Now Simon was one of them. The reason why he followed Jesus’ might be of a political one: hoping that Jesus the Messiah would bring an end to the Romans. Interestingly, he would be included in the twelve apostles along with Matthew, the tax collector. Well, I believe he would gladly kill Matthew because of it, or at least despise him, but of course, it doesn’t happen. He changed. When Jesus didn’t do anything to the Romans oppression (even saying to the Jews to pay the taxes of the Romans) we would be thinking that Simon will be disappointed and leave. But he did not. He changed because he knew Jesus, and he sees the truth.

Judas who isn’t Iscariot

The name Judas became notorious after Judas Iscariot betrayal. Actually, it was a very common name and a very good one. The name ‘Judas’ meant ‘Jehovah leads’. But after Judas Iscariot, it will forever be remembered as the name of the worst traitor in human history. He actually has three names: Judas, Lebbaeus and Thaddeus. Judas was probably his given name, while ‘Thaddeus’ meant ‘breast child’ or in today’s terms, ‘Momma’s child’. ‘Lebbeaus’ had a similar meaning, which is ‘heart child’. It seems that in the same group who had a traitor and a terrorist, there was someone who had a tender and childlike heart.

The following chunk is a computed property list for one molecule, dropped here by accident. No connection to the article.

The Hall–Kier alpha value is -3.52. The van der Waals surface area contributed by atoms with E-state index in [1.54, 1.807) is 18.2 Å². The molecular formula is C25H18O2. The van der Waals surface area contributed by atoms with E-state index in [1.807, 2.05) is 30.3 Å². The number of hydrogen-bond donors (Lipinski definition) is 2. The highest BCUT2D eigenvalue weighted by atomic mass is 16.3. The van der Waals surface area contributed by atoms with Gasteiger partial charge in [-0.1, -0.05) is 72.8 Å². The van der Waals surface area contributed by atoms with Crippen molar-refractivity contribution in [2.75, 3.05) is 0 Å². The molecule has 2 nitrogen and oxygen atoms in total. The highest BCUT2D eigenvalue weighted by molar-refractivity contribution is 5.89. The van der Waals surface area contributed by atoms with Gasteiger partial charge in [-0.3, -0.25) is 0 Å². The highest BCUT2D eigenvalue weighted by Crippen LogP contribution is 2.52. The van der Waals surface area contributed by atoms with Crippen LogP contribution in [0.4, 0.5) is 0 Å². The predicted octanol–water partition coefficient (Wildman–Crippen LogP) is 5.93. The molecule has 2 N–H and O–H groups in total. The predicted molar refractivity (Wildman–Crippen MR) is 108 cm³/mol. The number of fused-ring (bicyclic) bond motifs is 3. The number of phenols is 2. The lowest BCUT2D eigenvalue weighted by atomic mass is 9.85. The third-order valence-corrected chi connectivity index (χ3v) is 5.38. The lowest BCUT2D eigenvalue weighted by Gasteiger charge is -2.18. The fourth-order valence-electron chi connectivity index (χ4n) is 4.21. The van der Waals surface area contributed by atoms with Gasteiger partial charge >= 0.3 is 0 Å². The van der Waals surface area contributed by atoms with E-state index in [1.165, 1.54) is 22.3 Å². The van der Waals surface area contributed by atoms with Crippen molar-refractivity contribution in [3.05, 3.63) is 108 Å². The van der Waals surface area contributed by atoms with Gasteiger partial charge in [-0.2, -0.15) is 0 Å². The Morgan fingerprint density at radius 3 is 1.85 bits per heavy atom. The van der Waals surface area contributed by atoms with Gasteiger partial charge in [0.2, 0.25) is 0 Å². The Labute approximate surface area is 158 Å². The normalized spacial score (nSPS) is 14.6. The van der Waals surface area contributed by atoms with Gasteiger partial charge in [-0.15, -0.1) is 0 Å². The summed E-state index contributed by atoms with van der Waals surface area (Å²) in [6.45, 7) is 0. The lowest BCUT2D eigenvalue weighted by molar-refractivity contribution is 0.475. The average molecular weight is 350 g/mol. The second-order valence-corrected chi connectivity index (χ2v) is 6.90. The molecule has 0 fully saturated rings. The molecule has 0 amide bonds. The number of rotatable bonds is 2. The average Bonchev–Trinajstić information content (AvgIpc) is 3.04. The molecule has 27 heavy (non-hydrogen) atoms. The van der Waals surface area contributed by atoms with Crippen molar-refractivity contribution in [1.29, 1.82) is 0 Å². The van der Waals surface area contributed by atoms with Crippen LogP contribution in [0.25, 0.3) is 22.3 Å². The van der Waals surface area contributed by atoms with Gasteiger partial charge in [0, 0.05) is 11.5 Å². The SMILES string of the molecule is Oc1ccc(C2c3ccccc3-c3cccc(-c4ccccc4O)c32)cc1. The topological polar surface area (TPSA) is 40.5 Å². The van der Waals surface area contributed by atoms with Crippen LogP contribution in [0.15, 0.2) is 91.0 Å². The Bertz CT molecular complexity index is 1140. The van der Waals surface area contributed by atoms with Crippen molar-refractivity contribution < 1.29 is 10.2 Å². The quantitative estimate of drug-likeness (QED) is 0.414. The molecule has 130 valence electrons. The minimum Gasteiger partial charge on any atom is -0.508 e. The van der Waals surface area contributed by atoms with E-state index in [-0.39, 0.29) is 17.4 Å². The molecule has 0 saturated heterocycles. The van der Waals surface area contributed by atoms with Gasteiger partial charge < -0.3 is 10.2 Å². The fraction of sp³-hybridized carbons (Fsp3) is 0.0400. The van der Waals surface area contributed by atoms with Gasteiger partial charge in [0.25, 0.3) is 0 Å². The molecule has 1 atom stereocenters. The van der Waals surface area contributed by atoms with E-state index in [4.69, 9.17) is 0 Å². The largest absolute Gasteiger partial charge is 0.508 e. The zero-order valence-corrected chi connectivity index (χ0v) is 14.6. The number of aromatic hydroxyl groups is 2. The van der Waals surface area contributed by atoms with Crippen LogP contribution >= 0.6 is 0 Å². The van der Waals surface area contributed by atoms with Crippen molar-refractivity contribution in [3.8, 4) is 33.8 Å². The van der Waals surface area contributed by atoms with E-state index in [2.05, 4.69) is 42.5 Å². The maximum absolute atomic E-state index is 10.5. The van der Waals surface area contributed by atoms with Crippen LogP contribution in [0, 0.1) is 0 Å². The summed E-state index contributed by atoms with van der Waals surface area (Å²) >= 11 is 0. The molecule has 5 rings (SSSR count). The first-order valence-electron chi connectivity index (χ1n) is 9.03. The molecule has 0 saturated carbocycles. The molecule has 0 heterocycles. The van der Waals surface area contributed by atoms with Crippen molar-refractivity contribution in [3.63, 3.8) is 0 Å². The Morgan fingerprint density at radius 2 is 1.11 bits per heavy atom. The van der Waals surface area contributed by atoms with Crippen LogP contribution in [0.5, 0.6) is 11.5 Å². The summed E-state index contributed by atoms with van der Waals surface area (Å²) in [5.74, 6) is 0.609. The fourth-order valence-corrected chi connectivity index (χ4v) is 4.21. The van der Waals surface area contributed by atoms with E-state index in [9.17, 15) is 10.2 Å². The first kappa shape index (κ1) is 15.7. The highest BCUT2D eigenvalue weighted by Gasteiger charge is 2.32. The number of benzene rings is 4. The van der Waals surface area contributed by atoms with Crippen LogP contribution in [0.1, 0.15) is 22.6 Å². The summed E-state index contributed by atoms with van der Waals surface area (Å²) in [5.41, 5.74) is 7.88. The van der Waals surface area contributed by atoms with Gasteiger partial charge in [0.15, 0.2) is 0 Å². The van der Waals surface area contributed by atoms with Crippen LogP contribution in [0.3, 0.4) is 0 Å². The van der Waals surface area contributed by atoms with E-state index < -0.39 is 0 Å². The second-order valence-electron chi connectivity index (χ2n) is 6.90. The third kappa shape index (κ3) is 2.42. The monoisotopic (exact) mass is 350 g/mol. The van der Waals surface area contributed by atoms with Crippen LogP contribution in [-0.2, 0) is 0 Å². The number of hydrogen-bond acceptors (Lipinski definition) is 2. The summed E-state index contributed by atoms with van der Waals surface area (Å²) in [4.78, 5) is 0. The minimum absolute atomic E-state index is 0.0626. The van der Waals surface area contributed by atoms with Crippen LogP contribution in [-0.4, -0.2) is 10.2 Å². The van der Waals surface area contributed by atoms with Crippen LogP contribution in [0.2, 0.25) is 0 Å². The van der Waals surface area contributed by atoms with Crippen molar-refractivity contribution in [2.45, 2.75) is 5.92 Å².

Like the James the lesser and Simon, few are known about this guy. But at least there was a record of him in John’s Gospel. The account came from (again) the Upper Room when Jesus held the Last Supper. It was when Jesus said to the disciples that “He who has My commandments and keeps them, it is he who loves Me. And he who loves Me will be loved by My Father and I will love him and manifest Myself to Him” (John 14:21). Judas (not Iscariot) then said to Him, “Lord, how is it that You will manifest Yourself to us, and not to the world?” (John 14:22).

Here we see the tender-hearted humility of this man. He doesn’t say anything brash or bold or overconfident. He didn’t rebuke Jesus like Peter once did. His statement is full of gentleness and devoid of any signs of pride. Jesus would manifest Himself in the eleven common people. Judas (not Iscariot) can’t believe it. He thought that it would be far better if Jesus would manifest to the whole world. Now, that’s really something!

This was a pious, believing disciple. This was a man who loved his Lord and who felt the power of salvation in his own life. He was full of hope for the world, and he hopes to see His Kingdom come into the Earth. Jesus would then give him a marvelous answer: “If anyone loves Me, he will keep My word; and My Father will love him, and We will come to him and make Our home with him” (John 14:23). Christ would manifest Himself to anyone who loves Him.